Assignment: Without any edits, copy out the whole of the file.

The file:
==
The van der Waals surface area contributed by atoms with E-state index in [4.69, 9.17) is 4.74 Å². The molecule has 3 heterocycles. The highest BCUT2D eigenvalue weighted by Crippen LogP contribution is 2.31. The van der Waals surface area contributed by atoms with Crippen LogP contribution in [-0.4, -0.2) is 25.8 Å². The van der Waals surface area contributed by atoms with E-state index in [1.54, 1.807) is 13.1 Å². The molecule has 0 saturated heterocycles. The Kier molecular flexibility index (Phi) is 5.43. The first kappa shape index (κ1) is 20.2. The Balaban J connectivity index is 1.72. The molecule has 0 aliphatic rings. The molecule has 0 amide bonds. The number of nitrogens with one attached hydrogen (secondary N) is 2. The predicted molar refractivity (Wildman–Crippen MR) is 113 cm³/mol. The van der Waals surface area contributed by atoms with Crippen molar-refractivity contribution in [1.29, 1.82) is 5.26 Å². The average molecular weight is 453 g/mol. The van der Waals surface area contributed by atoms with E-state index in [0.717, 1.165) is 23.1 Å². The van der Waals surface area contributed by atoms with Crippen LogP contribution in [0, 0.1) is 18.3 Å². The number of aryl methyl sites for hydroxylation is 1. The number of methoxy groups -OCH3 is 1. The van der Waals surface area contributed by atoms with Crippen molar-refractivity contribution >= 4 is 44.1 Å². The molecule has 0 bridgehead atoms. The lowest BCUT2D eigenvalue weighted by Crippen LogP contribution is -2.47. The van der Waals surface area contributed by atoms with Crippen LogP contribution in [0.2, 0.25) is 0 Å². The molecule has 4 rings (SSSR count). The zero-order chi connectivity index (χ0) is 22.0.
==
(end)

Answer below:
The van der Waals surface area contributed by atoms with E-state index in [4.69, 9.17) is 4.74 Å². The molecule has 3 heterocycles. The highest BCUT2D eigenvalue weighted by Crippen LogP contribution is 2.31. The van der Waals surface area contributed by atoms with Crippen LogP contribution in [-0.4, -0.2) is 25.8 Å². The van der Waals surface area contributed by atoms with E-state index in [1.54, 1.807) is 13.1 Å². The molecule has 0 saturated heterocycles. The Kier molecular flexibility index (Phi) is 5.43. The first kappa shape index (κ1) is 20.2. The Balaban J connectivity index is 1.72. The molecule has 0 aliphatic rings. The molecule has 0 amide bonds. The number of nitrogens with one attached hydrogen (secondary N) is 2. The predicted molar refractivity (Wildman–Crippen MR) is 113 cm³/mol. The van der Waals surface area contributed by atoms with Crippen molar-refractivity contribution in [1.29, 1.82) is 5.26 Å². The average molecular weight is 453 g/mol. The van der Waals surface area contributed by atoms with E-state index in [0.717, 1.165) is 23.1 Å². The van der Waals surface area contributed by atoms with Crippen LogP contribution in [0, 0.1) is 18.3 Å². The number of aryl methyl sites for hydroxylation is 1. The number of methoxy groups -OCH3 is 1. The van der Waals surface area contributed by atoms with Crippen molar-refractivity contribution >= 4 is 44.1 Å². The molecule has 0 bridgehead atoms. The lowest BCUT2D eigenvalue weighted by Crippen LogP contribution is -2.47. The van der Waals surface area contributed by atoms with Crippen LogP contribution in [0.2, 0.25) is 0 Å². The molecule has 4 rings (SSSR count). The zero-order chi connectivity index (χ0) is 22.0.